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GOP senator: 'We were there' on immigration before talks got derailed

GOP senator: 'We were there' on immigration before talks got derailed
© Greg Nash
Sen. Susan CollinsSusan Margaret CollinsTwo more parting shots from Trump aimed squarely at disabled workers Trump transition order follows chorus of GOP criticism The Memo: Trump election loss roils right MORE (R-Maine) asserted Wednesday that the Senate had enough votes to pass an immigration bill in February but talks were derailed by the administration.
 
Collins said during a Senate Appropriations hearing that an immigration deal fell apart after the Department of Homeland Security issued a "misleading" memo and President TrumpDonald John TrumpUSAID administrator tests positive for COVID-19 Kamala Harris, Stacey Abrams among nominees for Time magazine's 2020 Person of the Year DOJ appeals ruling preventing it from replacing Trump in E. Jean Carroll defamation lawsuit MORE threatened to veto the bill.
 
“We were there," said Collins, who pushed to secure support for legislation earlier this year. "At one point I could count the 60 votes.”
 
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The Senate voted on four separate proposals in February, after Majority Leader Mitch McConnellAddison (Mitch) Mitchell McConnellHarris says she has 'not yet' spoken to Pence Kamala Harris, Stacey Abrams among nominees for Time magazine's 2020 Person of the Year Feinstein departure from top post sets stage for Judiciary fight MORE (R-Ky.) promised to bring immigration bills to the floor to end a short-lived government shutdown led by Democrats. But all four proposals fell short of the 60 votes necessary to advance.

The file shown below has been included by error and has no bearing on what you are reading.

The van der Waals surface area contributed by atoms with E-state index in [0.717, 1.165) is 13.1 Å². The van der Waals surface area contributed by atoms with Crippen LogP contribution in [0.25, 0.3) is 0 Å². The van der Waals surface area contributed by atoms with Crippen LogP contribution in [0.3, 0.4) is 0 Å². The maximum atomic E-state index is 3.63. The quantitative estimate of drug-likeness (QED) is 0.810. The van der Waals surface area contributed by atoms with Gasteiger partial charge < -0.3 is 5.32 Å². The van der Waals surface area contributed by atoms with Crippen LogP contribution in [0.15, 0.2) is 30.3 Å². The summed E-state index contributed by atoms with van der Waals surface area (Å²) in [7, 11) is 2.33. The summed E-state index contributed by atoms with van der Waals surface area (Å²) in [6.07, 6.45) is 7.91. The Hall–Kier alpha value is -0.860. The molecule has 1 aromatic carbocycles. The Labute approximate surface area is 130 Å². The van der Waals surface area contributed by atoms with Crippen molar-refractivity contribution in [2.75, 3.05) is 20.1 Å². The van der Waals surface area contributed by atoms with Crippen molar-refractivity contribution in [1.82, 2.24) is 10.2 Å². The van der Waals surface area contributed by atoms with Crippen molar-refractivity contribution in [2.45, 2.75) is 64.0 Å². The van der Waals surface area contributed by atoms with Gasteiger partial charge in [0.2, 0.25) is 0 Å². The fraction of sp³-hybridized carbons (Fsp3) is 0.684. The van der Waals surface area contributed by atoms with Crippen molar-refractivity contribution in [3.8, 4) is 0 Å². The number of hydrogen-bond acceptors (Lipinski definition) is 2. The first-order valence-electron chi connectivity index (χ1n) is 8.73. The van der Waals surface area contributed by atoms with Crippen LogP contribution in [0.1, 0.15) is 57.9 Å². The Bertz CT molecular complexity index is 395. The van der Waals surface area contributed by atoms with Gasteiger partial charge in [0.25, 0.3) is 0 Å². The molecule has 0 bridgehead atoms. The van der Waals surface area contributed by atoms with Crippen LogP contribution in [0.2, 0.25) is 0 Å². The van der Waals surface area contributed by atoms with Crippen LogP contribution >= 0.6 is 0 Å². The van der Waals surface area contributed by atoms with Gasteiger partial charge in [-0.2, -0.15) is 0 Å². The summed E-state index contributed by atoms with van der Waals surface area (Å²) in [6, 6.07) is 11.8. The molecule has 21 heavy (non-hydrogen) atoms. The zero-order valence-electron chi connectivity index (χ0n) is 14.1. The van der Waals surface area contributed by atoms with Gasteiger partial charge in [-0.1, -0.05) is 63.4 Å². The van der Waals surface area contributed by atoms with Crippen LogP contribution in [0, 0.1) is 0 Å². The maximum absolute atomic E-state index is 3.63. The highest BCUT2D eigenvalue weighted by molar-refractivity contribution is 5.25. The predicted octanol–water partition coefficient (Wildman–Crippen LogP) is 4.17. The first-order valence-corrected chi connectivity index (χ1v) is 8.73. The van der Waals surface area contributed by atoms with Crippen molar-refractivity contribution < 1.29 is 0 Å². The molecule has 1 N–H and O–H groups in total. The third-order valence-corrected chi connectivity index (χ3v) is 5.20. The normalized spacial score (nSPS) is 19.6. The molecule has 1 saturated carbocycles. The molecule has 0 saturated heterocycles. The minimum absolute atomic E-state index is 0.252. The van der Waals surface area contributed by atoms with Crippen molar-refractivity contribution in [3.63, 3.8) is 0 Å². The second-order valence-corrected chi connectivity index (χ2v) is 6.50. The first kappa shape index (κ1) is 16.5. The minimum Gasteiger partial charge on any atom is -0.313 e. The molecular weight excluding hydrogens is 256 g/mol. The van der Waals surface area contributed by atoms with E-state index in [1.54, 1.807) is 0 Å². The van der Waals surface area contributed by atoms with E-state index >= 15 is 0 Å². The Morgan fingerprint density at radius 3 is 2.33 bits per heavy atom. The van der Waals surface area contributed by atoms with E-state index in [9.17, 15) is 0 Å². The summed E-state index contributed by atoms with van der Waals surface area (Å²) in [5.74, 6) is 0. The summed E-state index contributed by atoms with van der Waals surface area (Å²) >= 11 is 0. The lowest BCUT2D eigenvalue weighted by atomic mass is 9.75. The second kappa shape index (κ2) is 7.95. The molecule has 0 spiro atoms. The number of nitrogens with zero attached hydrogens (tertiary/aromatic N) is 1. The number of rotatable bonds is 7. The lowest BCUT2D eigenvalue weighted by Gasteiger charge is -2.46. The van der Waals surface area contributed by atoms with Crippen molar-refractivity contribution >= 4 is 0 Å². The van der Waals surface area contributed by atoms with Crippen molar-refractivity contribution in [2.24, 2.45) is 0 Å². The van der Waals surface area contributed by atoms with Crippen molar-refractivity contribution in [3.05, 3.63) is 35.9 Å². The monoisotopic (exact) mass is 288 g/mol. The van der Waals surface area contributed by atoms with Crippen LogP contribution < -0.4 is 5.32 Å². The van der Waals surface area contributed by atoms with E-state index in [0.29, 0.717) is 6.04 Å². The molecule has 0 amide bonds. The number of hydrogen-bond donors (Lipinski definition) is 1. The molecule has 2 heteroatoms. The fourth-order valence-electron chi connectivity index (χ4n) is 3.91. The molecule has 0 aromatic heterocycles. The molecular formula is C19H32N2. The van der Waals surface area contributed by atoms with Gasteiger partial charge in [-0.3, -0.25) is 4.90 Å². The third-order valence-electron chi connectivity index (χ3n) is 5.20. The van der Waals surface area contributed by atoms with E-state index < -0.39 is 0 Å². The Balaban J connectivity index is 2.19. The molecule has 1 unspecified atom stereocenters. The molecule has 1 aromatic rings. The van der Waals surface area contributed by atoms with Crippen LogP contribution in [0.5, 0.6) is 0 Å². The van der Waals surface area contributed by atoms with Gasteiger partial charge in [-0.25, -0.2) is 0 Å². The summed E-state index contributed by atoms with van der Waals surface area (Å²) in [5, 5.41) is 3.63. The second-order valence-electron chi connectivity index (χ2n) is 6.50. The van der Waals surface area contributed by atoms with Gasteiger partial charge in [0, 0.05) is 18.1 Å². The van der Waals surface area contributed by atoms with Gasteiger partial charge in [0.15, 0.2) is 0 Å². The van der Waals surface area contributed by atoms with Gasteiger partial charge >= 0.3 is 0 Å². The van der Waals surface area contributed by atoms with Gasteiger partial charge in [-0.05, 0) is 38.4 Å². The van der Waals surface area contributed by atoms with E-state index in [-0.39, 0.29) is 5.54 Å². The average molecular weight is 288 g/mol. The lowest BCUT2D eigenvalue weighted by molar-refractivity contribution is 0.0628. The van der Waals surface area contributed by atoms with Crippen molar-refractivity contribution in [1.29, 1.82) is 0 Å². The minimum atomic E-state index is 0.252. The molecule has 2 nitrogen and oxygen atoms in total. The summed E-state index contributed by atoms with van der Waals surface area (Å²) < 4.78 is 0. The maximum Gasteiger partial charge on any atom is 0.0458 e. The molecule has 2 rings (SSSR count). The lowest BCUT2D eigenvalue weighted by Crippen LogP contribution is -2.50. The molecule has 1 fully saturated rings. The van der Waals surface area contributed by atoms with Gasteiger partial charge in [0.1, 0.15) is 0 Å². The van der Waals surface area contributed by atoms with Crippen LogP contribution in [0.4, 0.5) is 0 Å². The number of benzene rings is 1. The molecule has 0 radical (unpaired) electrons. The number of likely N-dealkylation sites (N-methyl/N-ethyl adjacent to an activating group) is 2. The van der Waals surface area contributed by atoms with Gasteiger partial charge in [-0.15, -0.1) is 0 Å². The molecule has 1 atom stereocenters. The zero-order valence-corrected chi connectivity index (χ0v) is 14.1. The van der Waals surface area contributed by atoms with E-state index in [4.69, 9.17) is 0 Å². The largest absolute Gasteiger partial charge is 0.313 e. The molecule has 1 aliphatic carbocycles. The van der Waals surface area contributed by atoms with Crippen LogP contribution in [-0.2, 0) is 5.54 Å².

Lawmakers voted on a flurry of immigration measures after Trump canceled the Deferred Action for Childhood Arrivals (DACA) program in September.
 
Trump gave Congress until March to find a legislative replacement for DACA, but neither chamber has passed a bill and the House has yet to vote on any proposal. 
 
Several court rulings have kept the Obama-era program in place as lawmakers have weighed efforts to enshrine the protections in law.
 
Attorney General Jeff SessionsJefferson (Jeff) Beauregard SessionsAlabama zeroes in on Richard Shelby's future Tuberville incorrectly says Gore was president-elect in 2000 Next attorney general must embrace marijuana law reforms MORE told Collins during the Senate panel hearing Wednesday that it's "unfortunate" an immigration bill hasn't come together, but added that a deal on DACA is still possible.
 
“Look, I’ll be frank. My view is a plan that would end the illegality, along with some relief for the DACA young people, is possible. It can be done,” said Sessions, who has maintained a hard-line position on illegal immigration.
 
Of the four bills that the Senate voted on earlier this year, a centrist, bipartisan measure got the most votes (54-45), but it failed to overcome the chamber's 60-vote threshold.
 
Collins hosted bipartisan talks that produced that proposal, which Trump threatened to veto because it did not cover all four "pillars" of the White House immigration proposal.
 
Still, the centrist approach outperformed all other proposals. Trump's proposal received the fewest votes, with 14 GOP senators and all but three Democrats opposing it.